Not every movie deserves a sequel. Based on the early 2000′s comic from Warren Ellis and Cully Hamner, Red was good dumb fun about retired spies forced to get back into the game when their past caught up with them.
Not straining any brain muscles, the sequel Red 2 is roughly the same premise as Frank Moses (Bruce Willis), Marvin (John Malkovich), and Frank’s girlfriend Sarah (Mary-Louise Parker) find themselves marked for death based on Frank and Marvin’s part in a secret operation more than three decades ago.
The movie begins in much the same way as another of Willis’ regrettable sequels as the former spy attempts to lay low in the suburbs with a girlfriend who wants more crazy adventures. Forced on the run, the threesome are pursued by the world’s best hitman (Byung-hun Lee) with a personal score to settle, as well as Victoria (Helen Mirren) who is ordered by MI6 to put Frank and Marvin in the ground. Brian Cox reprises his role as Ivan, and the movie also offers up Catherine Zeta-Jones as the Russian spy who has Frank wrapped around her little finger andAnthony Hopkins as a mad scientist locked away for 30 years.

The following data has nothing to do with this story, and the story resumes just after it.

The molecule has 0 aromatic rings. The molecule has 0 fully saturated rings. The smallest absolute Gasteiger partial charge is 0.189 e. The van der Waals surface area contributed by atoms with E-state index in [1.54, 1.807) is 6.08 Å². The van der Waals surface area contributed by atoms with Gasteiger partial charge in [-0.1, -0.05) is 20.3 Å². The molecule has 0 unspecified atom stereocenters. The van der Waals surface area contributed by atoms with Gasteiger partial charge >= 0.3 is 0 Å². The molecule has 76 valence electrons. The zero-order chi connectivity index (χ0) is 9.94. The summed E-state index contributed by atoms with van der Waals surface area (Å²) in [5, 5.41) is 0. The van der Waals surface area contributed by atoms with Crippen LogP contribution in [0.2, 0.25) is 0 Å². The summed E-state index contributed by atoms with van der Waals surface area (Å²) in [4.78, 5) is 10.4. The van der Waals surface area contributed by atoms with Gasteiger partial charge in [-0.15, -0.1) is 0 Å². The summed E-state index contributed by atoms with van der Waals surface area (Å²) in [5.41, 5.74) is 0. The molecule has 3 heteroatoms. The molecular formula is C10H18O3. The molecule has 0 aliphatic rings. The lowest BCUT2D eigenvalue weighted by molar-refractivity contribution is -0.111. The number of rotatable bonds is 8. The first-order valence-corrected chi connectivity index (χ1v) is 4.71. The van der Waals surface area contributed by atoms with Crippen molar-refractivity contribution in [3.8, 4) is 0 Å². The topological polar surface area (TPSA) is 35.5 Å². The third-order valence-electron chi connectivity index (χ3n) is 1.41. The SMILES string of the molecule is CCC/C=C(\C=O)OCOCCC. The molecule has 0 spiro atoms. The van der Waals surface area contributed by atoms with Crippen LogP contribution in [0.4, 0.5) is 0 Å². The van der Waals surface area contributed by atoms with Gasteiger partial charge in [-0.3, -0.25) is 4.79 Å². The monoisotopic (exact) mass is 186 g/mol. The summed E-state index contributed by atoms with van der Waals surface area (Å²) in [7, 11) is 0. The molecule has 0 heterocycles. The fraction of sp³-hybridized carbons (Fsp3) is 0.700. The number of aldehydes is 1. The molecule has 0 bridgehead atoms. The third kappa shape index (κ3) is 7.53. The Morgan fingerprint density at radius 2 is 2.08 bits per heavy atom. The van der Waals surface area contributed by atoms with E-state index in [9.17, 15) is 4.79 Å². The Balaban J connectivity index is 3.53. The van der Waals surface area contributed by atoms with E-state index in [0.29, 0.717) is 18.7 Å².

The plot of Red 2 unfolds in confusing fashion with shifting loyalties, betrayals, and character choices that often don’t make sense to anyone other than the rest of the equally illogical characters on screen.
The “humor” of the first half-hour is painful at times, but the actors are charming and when the action finally kicks into high gear there are some fun moments to be had (amidst lame running gags such as Parker’s character kissing everyone in sight and the movie struggling to make Willis still look like a legitimate action hero).
One of the reasons Red worked was the simple idea of pitting the veteran spy (Willis) against the younger version (Karl Urban, who doesn’t return) who is doing his job to bring down a former agent he believes is a threat to national security.
Here Frank’s enemies are a bland mid-level agent (Neal McDonough doing his basic bad guy routine), Victoria (whose loyalties are never really questioned), a hitman who provides some great action sequences but is never a real threat, and various other characters whose loyalties shift from scene to scene.
Red was hardly a great movie, but despite its flaws it was fun. Red 2 may have some fun moments, but the trainwreck of a sequel simply can’t hold enough good scenes together to keep the film from floundering through most of its nearly two-hour running time. It’s not Willis’ worst sequel by any means, but if you are still curious to see it. I’d recommend waiting for home video, or even cable, and spending as little money as possible.